I’ve often heard parents talk about difficulties their kids have with transitions. Sometimes it’s a change in routine, a change in wardrobe or a change in living situations. I’ve never had big issues with my kids and transitions. Even my child with autism didn’t struggle too much in this department.
I used to think parents dealing with normal transitional stuff were exaggerating the difficulty of it. Until now. My youngest is one of these tough “transitioners.”
It’s not so much a change in routine that gets to him- it seems to be mostly about clothing. This makes seasonal changes quite dramatic. Now that spring is upon us, you would think he’d happily put away his bulky snow pants. No such luck. My little guy runs around outside all day on Sunday in shorts and a t-shirt. Come Monday morning, he’s searching for his snow pants. Then there is his favourite winter hat. He would rather have his ears amputated due to frost bite than wear a different hat. This made for some tricky situations if that special hat got misplaced on very cold days.
The funniest quirk has to do with his school uniform. He loves his school uniform and happily wears it every day. However, if they have a special day when they can wear regular clothes, he refuses to participate. On Valentine’s Day, there was a school wide competition to see which class wore the most red clothing. This is how the day played out:
- He refused to wear red and went to school in his uniform;
- He came home and reported that he was the only child not wearing red;
- He was furious that his class didn’t win the contest for wearing the most red.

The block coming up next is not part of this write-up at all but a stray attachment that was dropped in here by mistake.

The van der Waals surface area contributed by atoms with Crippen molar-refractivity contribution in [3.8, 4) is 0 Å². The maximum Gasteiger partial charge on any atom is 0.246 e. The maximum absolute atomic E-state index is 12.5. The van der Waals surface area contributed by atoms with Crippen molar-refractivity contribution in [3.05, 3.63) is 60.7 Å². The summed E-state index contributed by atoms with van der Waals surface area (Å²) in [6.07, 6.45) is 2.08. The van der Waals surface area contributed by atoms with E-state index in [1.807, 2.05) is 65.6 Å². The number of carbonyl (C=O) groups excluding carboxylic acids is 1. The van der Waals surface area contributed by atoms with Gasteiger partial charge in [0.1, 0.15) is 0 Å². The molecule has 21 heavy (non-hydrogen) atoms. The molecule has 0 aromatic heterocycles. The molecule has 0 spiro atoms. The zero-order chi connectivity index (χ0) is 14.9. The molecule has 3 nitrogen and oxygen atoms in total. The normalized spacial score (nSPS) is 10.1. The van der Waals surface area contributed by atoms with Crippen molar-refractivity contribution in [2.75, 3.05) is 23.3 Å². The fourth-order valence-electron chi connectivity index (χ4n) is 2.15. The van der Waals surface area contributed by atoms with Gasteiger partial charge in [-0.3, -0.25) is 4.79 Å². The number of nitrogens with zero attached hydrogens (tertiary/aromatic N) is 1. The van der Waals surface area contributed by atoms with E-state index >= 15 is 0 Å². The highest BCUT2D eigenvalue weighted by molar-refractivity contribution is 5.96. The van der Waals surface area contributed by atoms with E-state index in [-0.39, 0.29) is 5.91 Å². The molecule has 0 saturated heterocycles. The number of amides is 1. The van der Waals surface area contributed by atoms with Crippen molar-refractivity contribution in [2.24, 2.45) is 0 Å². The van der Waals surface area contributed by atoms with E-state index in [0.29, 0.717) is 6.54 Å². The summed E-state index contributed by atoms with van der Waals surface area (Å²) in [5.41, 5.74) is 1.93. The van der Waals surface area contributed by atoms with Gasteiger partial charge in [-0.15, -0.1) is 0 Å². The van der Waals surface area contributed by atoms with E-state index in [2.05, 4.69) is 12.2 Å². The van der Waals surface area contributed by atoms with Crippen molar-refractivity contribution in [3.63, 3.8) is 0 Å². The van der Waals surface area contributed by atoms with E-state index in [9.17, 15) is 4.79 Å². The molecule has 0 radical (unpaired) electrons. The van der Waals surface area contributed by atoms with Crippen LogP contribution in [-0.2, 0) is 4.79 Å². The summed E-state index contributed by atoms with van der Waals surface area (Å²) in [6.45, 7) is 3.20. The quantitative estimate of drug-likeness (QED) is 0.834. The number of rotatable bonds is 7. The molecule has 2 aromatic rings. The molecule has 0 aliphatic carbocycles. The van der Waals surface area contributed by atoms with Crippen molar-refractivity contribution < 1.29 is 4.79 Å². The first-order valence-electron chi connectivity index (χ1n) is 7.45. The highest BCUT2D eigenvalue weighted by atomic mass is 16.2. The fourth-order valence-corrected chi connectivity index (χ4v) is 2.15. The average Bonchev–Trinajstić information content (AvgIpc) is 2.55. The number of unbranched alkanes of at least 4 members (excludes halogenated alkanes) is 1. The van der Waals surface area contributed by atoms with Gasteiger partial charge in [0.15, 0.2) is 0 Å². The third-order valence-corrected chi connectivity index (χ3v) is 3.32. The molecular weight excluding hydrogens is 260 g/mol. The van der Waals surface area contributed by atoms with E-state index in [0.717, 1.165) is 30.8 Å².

Yes, he was the reason his class didn’t win, and yet it angered him.
This weekend, my little tough transitioner turned five. He happily accepted a party and presents, but was not happy about giving up the age of four. My little man appeared to have an acute case of “Peter Pan Syndrome”. When people ask him his age, his response is “still four” and we were only allowed to put four candles on his birthday cake. I figure by the time he gets used to being five- years -old, he’ll be six.
Have you had a child who had difficulty with transitions? What ways have you found to help your child deal with change? Was it something that was outgrown?
When I mentioned Screen-Free Week to my 12 year-old son, his response was “Are you kidding me? That’s like Earth Hour BUT FOR A WHOLE WEEK!” The hardest part of Earth Hour for him isn’t turning out the lights (Flashlights and candles? Awesome!) It’s about no Netflix or X-Box. Playing board games by candlelight is fun, but about the 45-minute mark everyone, including us grown-ups, is sneaking a peek at the clock (see My Plugged-In Family).
In our house, we’re going to try and modify Screen-Free Week and make it Screen-REDUCTION Week.
Here’s the plan:
1) Estimate CURRENT Screen Time. Check in with family members in advance, and ask everyone to ballpark how much time they spend on screens daily.
2) Monitor Screen Time BEFORE Screen-Free Week. Ask everyone to keep track of their screen time for a few days to see how realistic their estimate was. Make it like The Price Is Right and have a small prize for whoever makes the most accurate guess. Even if it’s an astonishing amount of time, at least they’re aware! Baby steps.
3) “But I’ll have nothing to do!” Brainstorm some ideas of things to do together as a family instead of all being on separate screens, as well as some individual activities. Board games? Bike ride? Family hike? Curling up with a book? Cleaning their room? Yeah, sneak that one in; it’s worth a shot.